For those who work in medical or emergency settings, burnout is a serious reality that can come with drastic effects. Burnout comes from the most stressful situations and is a very realistic issue that is seen in every single type of medical setting due to long hours, stressful scenarios that workers come into contact with, and more. However, burnout also comes with risks, which is why it should be avoided. By understanding the 5 stages of burnout, how it works and the effect it has on you, you can fight the exhaustion of job burnout and move forward with a fresh slate in your workday.
The 5 Stages of Burnout and Workplace Stress
Many people deal with workplace stress and, at times, struggle to find a good work-life balance, which only makes things worse when you’re desperate for a better life routine. Burnout is very real because we understand the effects it can have on someone’s life. It is not just some made up disorder that people play off so that they can get out of doing their work. Stress has very real effects on people in a variety of settings, especially tense and fast-paced work like hospitals and more. However, it helps to understand that there is recovery from severe burnout and it isn’t the end-all or a reason to call it quits on a lifestyle you love and have grown accustomed to.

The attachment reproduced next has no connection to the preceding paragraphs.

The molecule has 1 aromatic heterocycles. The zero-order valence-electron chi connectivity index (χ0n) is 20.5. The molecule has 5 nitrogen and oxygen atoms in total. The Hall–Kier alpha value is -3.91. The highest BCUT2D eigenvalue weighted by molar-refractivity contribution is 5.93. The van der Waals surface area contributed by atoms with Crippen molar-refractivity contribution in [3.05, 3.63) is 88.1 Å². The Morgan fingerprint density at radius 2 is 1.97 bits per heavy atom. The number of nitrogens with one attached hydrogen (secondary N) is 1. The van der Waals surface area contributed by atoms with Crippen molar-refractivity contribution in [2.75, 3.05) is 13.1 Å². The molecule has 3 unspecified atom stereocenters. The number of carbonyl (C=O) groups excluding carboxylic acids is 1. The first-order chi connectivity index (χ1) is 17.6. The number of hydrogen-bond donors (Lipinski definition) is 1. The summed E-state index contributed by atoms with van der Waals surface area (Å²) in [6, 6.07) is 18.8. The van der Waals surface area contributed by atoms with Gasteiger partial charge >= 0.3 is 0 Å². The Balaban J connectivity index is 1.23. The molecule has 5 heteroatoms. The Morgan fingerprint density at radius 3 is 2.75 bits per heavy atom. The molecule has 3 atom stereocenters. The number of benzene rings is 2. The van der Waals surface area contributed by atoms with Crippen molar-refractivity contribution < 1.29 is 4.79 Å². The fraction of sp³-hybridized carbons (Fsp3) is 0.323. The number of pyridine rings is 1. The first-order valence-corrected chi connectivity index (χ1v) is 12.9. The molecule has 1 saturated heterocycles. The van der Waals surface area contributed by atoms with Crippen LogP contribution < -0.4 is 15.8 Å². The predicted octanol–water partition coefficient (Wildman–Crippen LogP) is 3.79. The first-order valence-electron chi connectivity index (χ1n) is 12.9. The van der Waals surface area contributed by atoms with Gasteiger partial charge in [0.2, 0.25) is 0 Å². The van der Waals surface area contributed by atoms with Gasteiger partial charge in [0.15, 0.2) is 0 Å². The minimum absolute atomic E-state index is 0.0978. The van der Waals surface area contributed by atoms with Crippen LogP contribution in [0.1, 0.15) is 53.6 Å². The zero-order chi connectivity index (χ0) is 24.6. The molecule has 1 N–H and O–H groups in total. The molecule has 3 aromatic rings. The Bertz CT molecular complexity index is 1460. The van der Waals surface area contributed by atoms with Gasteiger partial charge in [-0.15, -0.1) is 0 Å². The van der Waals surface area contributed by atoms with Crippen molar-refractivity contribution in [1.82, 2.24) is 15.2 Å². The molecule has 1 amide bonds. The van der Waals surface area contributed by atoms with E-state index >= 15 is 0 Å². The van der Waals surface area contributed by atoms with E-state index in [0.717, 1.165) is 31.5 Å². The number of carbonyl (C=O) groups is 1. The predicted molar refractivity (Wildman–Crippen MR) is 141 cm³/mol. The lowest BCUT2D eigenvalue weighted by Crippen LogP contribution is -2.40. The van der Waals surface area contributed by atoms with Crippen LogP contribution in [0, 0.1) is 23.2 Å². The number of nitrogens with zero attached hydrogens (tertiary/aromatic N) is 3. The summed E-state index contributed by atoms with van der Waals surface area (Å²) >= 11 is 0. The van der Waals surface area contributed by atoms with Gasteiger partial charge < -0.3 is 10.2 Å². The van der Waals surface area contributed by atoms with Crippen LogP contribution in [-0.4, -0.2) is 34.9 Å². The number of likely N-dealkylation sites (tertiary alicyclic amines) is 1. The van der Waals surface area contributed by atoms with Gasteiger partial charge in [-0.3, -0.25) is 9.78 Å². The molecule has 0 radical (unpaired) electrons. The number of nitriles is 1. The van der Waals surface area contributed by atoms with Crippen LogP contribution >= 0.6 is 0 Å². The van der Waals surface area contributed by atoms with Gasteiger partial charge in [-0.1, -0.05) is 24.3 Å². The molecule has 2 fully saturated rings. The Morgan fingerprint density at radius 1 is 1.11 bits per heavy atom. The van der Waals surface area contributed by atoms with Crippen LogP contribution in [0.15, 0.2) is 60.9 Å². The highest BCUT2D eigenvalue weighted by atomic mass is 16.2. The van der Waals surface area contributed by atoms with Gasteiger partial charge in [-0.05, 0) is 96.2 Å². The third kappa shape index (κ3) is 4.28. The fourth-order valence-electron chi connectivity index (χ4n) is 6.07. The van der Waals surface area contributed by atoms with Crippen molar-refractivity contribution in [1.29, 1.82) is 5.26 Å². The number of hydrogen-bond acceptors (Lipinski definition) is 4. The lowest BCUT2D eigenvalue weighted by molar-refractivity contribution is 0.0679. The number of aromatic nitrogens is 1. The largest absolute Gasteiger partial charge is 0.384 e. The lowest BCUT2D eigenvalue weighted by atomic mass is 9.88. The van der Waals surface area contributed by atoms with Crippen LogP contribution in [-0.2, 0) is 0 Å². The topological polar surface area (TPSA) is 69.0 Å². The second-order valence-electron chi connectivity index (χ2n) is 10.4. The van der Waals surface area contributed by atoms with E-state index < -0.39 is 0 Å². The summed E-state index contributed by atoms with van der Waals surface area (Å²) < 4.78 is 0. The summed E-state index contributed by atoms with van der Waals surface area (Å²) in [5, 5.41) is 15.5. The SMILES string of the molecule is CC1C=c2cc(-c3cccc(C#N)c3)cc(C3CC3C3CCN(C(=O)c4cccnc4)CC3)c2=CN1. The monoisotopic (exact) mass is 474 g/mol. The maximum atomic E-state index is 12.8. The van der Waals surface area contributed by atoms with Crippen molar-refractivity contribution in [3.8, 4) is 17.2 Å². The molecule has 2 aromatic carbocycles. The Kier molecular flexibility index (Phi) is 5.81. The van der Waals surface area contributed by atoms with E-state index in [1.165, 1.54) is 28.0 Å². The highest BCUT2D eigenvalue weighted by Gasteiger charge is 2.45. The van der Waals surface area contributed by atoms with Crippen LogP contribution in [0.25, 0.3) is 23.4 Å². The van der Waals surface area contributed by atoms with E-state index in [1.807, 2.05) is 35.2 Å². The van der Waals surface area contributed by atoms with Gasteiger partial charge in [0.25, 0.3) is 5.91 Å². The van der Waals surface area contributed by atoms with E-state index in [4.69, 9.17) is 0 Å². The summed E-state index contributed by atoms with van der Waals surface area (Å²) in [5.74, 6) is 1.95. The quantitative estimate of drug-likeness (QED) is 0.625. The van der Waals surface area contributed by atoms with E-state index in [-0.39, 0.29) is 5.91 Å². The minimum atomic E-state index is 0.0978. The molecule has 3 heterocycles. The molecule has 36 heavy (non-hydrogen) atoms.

Many people are becoming so stressed by their medical work that it is affecting their lives at home as well. Workplace stress can sometimes become so apparent and horrific that it causes one million employees in the U.S. to miss work every single day! That is an issue that must be addressed. For physicians under 35, they are finding that the burnout rate is an astounding 44% and possibly even growing to this day. However, in all, there is a 35.2% burnout rate among all physicians in general.
The 5 stages of burnout include enthusiasm, stagnation, frustration, apathy, and intervention. Throughout these stages, many in the healthcare industry will feel emotions of helplessness, despair, or as if they are a failure after feelings of initial optimism. Losing hope in a job that you trained for and spent years focusing on can be a difficult time, but it isn’t the end. Luckily, burnout is not something that has to stick around forever, even though it is affecting you physically or mentally. Sometimes, it takes a break, which many workplaces are willing to offer. One in four workers have called off for a “mental health day” from time to time so that they can relax and focus on themselves rather than the needs of others, because we sometimes come to deny ourselves and it’s time to take a moment to reflect!
By identifying that many nurses, physicians, and others in these settings experience burnout on enormous levels, you can remind yourself that it could happen to you and, when it does, it’s time to settle down. Fast-paced work can put you in a place you don’t want to be emotionally, and everyone can use the break. Sometimes stopping and talking is all it takes.